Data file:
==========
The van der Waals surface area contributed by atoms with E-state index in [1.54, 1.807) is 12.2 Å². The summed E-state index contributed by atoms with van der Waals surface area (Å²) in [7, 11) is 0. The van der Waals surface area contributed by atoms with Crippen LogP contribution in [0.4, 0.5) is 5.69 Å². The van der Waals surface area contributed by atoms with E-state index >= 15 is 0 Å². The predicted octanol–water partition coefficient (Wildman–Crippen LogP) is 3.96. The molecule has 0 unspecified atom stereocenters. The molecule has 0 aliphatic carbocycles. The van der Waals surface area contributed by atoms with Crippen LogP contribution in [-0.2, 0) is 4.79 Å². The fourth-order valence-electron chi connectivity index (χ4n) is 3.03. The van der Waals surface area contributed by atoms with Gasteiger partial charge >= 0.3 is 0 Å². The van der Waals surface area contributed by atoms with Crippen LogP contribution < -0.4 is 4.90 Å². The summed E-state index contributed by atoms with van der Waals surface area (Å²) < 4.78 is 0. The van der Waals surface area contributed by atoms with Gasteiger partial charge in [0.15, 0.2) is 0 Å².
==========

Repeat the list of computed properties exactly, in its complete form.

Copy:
The van der Waals surface area contributed by atoms with E-state index in [1.54, 1.807) is 12.2 Å². The summed E-state index contributed by atoms with van der Waals surface area (Å²) in [7, 11) is 0. The van der Waals surface area contributed by atoms with Crippen LogP contribution in [0.4, 0.5) is 5.69 Å². The van der Waals surface area contributed by atoms with E-state index >= 15 is 0 Å². The predicted octanol–water partition coefficient (Wildman–Crippen LogP) is 3.96. The molecule has 0 unspecified atom stereocenters. The molecule has 0 aliphatic carbocycles. The van der Waals surface area contributed by atoms with Crippen LogP contribution in [-0.2, 0) is 4.79 Å². The fourth-order valence-electron chi connectivity index (χ4n) is 3.03. The van der Waals surface area contributed by atoms with Gasteiger partial charge >= 0.3 is 0 Å². The van der Waals surface area contributed by atoms with Crippen LogP contribution < -0.4 is 4.90 Å². The summed E-state index contributed by atoms with van der Waals surface area (Å²) < 4.78 is 0. The van der Waals surface area contributed by atoms with Gasteiger partial charge in [0.15, 0.2) is 0 Å².